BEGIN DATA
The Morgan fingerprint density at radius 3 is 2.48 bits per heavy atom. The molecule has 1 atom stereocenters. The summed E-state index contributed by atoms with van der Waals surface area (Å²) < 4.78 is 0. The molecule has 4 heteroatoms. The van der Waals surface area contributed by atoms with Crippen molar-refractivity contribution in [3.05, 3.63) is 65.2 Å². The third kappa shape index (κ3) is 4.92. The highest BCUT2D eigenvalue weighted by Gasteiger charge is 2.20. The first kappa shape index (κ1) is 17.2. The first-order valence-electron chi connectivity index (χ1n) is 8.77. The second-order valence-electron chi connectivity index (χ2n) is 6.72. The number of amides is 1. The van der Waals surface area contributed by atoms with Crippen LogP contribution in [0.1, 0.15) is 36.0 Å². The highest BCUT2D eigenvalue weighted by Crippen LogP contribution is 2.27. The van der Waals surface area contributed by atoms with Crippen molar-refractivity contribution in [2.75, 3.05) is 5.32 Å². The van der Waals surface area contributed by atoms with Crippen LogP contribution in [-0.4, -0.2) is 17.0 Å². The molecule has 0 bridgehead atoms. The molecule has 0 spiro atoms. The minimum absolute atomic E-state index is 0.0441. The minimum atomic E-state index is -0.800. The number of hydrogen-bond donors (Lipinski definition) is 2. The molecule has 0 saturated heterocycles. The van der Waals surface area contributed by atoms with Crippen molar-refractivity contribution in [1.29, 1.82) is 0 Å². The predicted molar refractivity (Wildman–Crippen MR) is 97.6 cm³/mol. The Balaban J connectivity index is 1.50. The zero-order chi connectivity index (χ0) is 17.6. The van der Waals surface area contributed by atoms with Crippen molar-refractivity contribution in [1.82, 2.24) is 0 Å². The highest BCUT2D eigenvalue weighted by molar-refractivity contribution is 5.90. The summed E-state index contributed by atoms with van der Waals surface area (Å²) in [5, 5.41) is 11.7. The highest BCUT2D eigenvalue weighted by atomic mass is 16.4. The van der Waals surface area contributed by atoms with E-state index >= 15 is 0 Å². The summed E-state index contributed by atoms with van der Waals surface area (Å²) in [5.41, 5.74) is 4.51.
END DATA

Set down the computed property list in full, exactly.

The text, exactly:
The Morgan fingerprint density at radius 3 is 2.48 bits per heavy atom. The molecule has 1 atom stereocenters. The summed E-state index contributed by atoms with van der Waals surface area (Å²) < 4.78 is 0. The molecule has 4 heteroatoms. The van der Waals surface area contributed by atoms with Crippen molar-refractivity contribution in [3.05, 3.63) is 65.2 Å². The third kappa shape index (κ3) is 4.92. The highest BCUT2D eigenvalue weighted by Gasteiger charge is 2.20. The first kappa shape index (κ1) is 17.2. The first-order valence-electron chi connectivity index (χ1n) is 8.77. The second-order valence-electron chi connectivity index (χ2n) is 6.72. The number of amides is 1. The van der Waals surface area contributed by atoms with Crippen LogP contribution in [0.1, 0.15) is 36.0 Å². The highest BCUT2D eigenvalue weighted by Crippen LogP contribution is 2.27. The van der Waals surface area contributed by atoms with Crippen molar-refractivity contribution in [2.75, 3.05) is 5.32 Å². The van der Waals surface area contributed by atoms with Crippen LogP contribution in [-0.4, -0.2) is 17.0 Å². The molecule has 0 bridgehead atoms. The molecule has 0 spiro atoms. The minimum absolute atomic E-state index is 0.0441. The minimum atomic E-state index is -0.800. The number of hydrogen-bond donors (Lipinski definition) is 2. The molecule has 0 saturated heterocycles. The van der Waals surface area contributed by atoms with Crippen molar-refractivity contribution in [1.29, 1.82) is 0 Å². The predicted molar refractivity (Wildman–Crippen MR) is 97.6 cm³/mol. The Balaban J connectivity index is 1.50. The zero-order chi connectivity index (χ0) is 17.6. The van der Waals surface area contributed by atoms with Crippen molar-refractivity contribution in [1.82, 2.24) is 0 Å². The highest BCUT2D eigenvalue weighted by molar-refractivity contribution is 5.90. The summed E-state index contributed by atoms with van der Waals surface area (Å²) in [5, 5.41) is 11.7. The highest BCUT2D eigenvalue weighted by atomic mass is 16.4. The van der Waals surface area contributed by atoms with E-state index >= 15 is 0 Å². The summed E-state index contributed by atoms with van der Waals surface area (Å²) in [5.41, 5.74) is 4.51.